For me, Ghost Recon and my childhood are nearly inseparable. Just as I would go through a phase playing nothing but Final Fantasy VII, or Abe’s Oddysee, I had a good couple of months (at least) playing Ghost Recon for the majority of my time. From what I remembered, it was a fairly difficult squad-based shooter that generally allowed you to move at your own pace and in your own way. I’d often experiment by sending in a team of nearly all snipers and watching in fascination as they got decimated in front of my very eyes.
In any case, I recently decided to return to Ghost Recon after seeing that it was available on Steam – the purveyor of digital crack – to see if the game still held up to the memory I held in my mind of it and more importantly, would I be any better at it?
The short answer is yes it still holds up, and no I’m not any better at it. In fact, judging from my progress thus far, I think I may actually have gotten worse at it since I last played it. Compared to the games nowadays, the enemies are ridiculously good shots, and can spot you from an actually realistic distance. I had become too used to being able to sneak up to someone on the edge of their sight and stab them without them ever thinking of turning round to see what the sniggering fool crawling up to them was doing. In Ghost Recon, however, the AI is remarkably astute, and will no only notice you but will also shoot you and your team to death while you are still stunned and fumbling with your guns.
This sounds like an annoyance, but within a game set up to be realistic in tactics and gameplay, the AI is perfectly suited. Whereas in games nowadays you would find a game being touted as having ‘realistic’ weaponry and settings, but the AI is still the bumbling robot-like creatures you met in, say, Goldeneye. Obviously, Ghost Recon’s enemies aren’t vastly superior to the AI available in games nowadays, but they do hold up incredibly well when compared with modern games.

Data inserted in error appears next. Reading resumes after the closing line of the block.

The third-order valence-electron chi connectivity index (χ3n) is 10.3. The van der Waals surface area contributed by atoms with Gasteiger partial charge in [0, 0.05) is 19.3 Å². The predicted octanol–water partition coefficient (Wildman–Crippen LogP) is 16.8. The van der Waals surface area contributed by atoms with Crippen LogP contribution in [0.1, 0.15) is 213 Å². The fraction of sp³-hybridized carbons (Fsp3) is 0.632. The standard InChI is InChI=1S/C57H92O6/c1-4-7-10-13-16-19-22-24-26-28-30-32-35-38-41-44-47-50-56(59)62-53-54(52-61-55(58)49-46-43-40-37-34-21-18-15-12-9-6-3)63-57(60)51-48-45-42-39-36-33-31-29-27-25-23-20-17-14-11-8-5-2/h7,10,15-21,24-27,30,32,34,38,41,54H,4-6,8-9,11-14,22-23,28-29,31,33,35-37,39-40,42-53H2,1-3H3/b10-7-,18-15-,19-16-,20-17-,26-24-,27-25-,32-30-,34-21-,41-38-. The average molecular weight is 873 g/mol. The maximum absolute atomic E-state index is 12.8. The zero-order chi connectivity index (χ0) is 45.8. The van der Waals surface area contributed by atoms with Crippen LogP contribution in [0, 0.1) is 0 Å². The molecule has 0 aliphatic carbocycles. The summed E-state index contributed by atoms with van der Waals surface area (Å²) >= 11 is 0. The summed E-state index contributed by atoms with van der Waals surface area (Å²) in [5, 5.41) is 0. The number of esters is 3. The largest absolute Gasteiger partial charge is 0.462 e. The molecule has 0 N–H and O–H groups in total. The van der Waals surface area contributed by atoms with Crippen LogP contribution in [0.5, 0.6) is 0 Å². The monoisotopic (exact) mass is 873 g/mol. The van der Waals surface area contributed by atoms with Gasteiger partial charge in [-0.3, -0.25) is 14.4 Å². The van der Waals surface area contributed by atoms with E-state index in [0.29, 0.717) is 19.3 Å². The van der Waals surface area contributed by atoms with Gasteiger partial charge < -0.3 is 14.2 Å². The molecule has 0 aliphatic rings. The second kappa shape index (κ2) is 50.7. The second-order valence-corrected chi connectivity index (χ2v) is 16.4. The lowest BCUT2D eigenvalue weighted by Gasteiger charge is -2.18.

Although it might seem trivial now, one of my main problems with Ghost Recon all those years ago was the lack of being able to see the gun you’re shooting. It was certainly unusual for the time, where every game seemed to be a first-person shooter with a giant gun taking up half the screen. On going back, though, I actually found it helping the immersion as I crawled incredibly slowly and carefully towards the enemy. I can see why the developers did it as well, in a game where missing a moving pixel on the corner of your screen can mean death for you and your team, a gun obscuring your view might push what is already a difficult game into becoming near impossible.
One of the main things I remembered about Ghost Recon, and was delighted to see that it was still present, was it’s uncanny ability to turn every mission into an incredibly personal story. Even if none of your teammates perish in a mission, you’ll still return thinking of the close misses you had with one of them, and this is only amplified if, like my first mission upon returning to the game, only one of them makes it back. Soon, you’ll find yourself desperately trying to keep your whole team alive while still completing each objective on schedule.
All in all, for a measly £5.99 on Steam, Ghost Recon is still a very worthy purchase. It’s great use of tactics and actually not incredibly dated graphics mean that it’s still perfectly playable in these modern times, and has a complexity that is sadly missing from the majority of the games being created today.